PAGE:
Darke Reviews – Oz The Great and Powerful (2013)


No one can accuse director Sam Raimi of not having a visionary mind full of wonder and weirdness. To be perfectly honest I think Tim Burton could learn a thing or two from Raimi these days. The man who in 1981 brought us the original Evil Dead and showed us low budget horror at its finest and in 2002 brought the worlds most famous web slinger to screen and made more than a few of us believe in heroes again has taken us to Oz.

I am a fan of Wicked and the story of Galinda and Elphaba. I am a fan of the brilliance of Victor Fleming’s 1939 spectacle with Judy Garland and Margaret Hamilton. I need to let you know now, this is neither of those stories. This is a new Oz.

This is an Oz with water faeries, witches, Winkies, China Dolls and let us not forget flying monkeys This is an Oz with impossible cloud formations and even more impossible geography. One where the day is warm, kind and clearly magical; and where the night is intimidating, menacing and you know you don’t want to see what goes bump in the night.

The opening of this movie in a 1905 Kansas made me smile. It could be because I was a carnie for a summer once and that in a century some things never change. It could be the nice call back to the original and a hint of things to come. One twist(er) later and we are in Oz. The CG landscape while bright and colorful was jarring in it’s rendering. I had trouble accepting the world at first but it grew on me as I realized what it was for – Wonder.

Oz is Wonderful. Not the man, he’s a bit of a schmuck. The land of Oz is truly wonderful. When I stopped caring about the CG and listened to the reeds play carnival music. When I saw the majesty of the Emerald City given form more than a painting it started. What truly sold me was the China Doll. I’ll be damned if the FX team didn’t do an amazing job. There were only a handful of times where I knew she was CG rather than Practical, but I truly lost myself in a world with a China Doll who could walk, cry and may be one of the most memorable and endearing characters in the movie.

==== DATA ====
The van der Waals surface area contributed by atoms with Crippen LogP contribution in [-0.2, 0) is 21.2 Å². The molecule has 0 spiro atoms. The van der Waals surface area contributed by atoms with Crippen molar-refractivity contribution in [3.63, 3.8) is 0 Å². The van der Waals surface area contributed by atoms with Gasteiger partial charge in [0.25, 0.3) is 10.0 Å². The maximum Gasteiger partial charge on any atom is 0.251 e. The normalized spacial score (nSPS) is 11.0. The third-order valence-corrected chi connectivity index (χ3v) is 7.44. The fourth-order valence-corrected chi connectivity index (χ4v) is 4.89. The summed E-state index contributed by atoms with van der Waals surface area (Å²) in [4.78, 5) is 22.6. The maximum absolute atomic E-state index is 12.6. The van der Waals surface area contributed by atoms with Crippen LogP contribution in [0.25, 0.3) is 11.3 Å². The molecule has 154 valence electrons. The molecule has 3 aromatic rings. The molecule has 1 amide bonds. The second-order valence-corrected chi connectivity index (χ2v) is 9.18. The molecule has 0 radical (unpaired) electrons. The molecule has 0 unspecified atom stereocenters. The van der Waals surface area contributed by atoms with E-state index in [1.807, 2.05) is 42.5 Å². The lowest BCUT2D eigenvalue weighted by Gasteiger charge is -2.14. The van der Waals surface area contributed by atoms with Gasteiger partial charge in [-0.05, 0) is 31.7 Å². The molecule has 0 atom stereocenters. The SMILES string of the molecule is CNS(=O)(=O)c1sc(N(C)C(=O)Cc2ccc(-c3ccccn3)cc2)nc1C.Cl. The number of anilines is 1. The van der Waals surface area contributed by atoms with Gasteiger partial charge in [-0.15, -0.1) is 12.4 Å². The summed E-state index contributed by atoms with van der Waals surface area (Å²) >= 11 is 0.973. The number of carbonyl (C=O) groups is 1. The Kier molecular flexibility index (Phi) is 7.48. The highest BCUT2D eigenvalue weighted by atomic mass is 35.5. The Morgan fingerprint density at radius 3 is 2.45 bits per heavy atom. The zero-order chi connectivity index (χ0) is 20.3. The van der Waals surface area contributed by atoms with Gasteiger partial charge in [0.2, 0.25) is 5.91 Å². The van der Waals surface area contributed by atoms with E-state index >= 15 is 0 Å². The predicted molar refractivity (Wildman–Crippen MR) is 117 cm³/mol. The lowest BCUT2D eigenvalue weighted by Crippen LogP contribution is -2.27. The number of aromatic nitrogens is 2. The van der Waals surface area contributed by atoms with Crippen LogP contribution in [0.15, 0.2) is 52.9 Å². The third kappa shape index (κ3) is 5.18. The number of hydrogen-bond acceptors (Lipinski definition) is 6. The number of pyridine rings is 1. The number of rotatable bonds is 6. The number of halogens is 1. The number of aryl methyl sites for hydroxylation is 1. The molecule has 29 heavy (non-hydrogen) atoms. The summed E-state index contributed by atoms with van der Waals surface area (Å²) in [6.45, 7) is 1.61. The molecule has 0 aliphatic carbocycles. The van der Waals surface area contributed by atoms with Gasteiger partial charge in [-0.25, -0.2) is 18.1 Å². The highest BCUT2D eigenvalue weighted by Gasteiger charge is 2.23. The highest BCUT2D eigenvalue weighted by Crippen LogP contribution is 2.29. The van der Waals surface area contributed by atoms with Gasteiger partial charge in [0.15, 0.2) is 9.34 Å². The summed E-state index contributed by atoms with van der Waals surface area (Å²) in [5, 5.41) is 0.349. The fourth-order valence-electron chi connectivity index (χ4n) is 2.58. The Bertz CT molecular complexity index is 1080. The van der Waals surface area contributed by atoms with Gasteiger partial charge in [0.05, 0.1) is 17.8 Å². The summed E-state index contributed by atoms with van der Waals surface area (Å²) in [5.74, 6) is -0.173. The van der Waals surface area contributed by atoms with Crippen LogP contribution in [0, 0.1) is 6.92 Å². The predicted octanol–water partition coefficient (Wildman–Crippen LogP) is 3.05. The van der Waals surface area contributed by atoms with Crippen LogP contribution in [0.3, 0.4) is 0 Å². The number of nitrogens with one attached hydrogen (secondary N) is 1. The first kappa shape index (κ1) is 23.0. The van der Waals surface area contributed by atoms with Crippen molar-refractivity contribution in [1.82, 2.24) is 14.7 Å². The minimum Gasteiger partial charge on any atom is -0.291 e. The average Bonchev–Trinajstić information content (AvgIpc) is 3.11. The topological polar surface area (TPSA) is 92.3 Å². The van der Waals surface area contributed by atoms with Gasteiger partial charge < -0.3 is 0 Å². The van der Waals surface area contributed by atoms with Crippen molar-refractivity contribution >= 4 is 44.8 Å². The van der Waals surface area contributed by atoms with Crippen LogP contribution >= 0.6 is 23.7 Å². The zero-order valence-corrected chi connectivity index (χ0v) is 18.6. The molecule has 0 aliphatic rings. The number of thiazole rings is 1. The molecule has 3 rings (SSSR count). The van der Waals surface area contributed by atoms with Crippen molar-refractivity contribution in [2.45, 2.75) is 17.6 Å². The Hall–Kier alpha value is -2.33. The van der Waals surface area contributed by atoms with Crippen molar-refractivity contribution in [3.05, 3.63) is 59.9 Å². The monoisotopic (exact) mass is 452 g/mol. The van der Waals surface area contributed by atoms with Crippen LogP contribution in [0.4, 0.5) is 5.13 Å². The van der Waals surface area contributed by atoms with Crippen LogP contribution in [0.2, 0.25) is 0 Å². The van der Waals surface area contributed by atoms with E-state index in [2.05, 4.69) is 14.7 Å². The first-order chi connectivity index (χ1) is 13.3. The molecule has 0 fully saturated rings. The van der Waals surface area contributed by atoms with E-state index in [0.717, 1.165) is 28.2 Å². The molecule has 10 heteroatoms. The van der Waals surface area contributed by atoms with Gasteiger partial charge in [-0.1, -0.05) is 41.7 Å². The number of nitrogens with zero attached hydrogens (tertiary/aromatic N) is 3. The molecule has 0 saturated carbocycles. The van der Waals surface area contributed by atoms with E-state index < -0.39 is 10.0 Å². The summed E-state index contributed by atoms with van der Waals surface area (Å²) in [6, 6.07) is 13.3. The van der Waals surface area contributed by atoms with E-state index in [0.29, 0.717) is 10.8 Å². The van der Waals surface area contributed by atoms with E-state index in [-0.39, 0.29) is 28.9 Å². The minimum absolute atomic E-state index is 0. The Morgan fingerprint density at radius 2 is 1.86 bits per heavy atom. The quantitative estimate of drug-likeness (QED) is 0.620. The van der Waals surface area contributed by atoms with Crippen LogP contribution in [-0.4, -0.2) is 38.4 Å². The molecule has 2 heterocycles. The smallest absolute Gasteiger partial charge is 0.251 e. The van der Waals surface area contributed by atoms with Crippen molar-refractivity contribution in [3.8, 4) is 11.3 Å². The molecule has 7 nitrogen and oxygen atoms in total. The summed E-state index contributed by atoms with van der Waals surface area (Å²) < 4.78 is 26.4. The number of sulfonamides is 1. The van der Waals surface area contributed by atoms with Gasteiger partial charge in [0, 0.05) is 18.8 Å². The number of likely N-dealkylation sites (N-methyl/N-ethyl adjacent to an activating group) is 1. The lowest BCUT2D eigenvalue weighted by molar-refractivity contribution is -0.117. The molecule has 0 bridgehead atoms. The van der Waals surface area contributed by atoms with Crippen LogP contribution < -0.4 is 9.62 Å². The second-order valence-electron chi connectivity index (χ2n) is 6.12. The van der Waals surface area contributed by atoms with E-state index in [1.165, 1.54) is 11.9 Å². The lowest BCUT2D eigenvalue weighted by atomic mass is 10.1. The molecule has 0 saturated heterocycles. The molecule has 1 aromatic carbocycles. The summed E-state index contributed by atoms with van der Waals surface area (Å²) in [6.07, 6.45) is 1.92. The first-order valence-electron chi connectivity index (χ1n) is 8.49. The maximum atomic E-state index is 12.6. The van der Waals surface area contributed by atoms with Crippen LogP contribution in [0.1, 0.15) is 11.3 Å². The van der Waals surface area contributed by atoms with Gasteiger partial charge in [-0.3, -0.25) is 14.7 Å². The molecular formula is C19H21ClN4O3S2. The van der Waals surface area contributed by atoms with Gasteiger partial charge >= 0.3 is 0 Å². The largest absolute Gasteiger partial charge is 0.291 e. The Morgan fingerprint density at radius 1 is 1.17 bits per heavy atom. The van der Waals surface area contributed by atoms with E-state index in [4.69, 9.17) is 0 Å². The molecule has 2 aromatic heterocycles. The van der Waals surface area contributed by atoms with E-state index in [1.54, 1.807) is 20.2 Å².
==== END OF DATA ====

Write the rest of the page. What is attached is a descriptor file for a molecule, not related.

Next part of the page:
That isn’t to say that James Franco as Oz isn’t good, he turns in a performance we know he is more than capable of as a man who doesn’t know what he is capable of. Rachel Weisz is ravishing as Evanora the Guardian of the Emerald City and gives us what we expect, but surprisingly she is upstaged by Mila Kunis. Mila’s turn as Theodora, sister to Evanora, was for me nothing but heart breaking as she devours scenery like pop corn. Some have said Michelle Williams as Glinda is a bit flat but that is only in her delivery and dialogue. Let’s be honest Glinda isn’t exactly the most dimensional person in the world no matter what version you like. I do disagree that she’s flat though. Her performance isnt to be found in the dialogue. It’s Michelle’s body language and expressions. This is a woman who knows her face, her shoulders and blocking and can use it.

Was the CG heavy handed at times and took me out of the world? Sure.

How about the 3D? This one uses it in interesting ways a few times, some tricks I haven’t seen done. A lot of it is the classic “thing coming at your face” but there are some nice depth of field effects. I don’t think you will miss much if you can’t stand 3D. If you could go either way, see it in 3D and let me know what you think?

Can I take Kids to it? – Yes. Yes. Yes. This movie is for them more than Jack the Giant slayer ever could have hoped to be.

Will I get something out of it as an adult? No promises, but I know I did. The movie made me smile, it made me laugh, it let me look at the world and remember what movies are here for. To let our minds wander and wonder. Let that inner child that watched the Wizard of Oz and saw someone travel by Bubble or Broomstick and go “that would be cool”.

So there it is, I recommend this one for kids of all ages; inside and out.

I plan to catch this one again, sans 3D with friends later. Making this one of the few movies I will see more than once in the theatre. Between this and Beautiful Creatures earlier this year ((see it damnit)) – I think some directors have realized we don’t always need darkness. Sometimes we do need a Wonderful Wizard.

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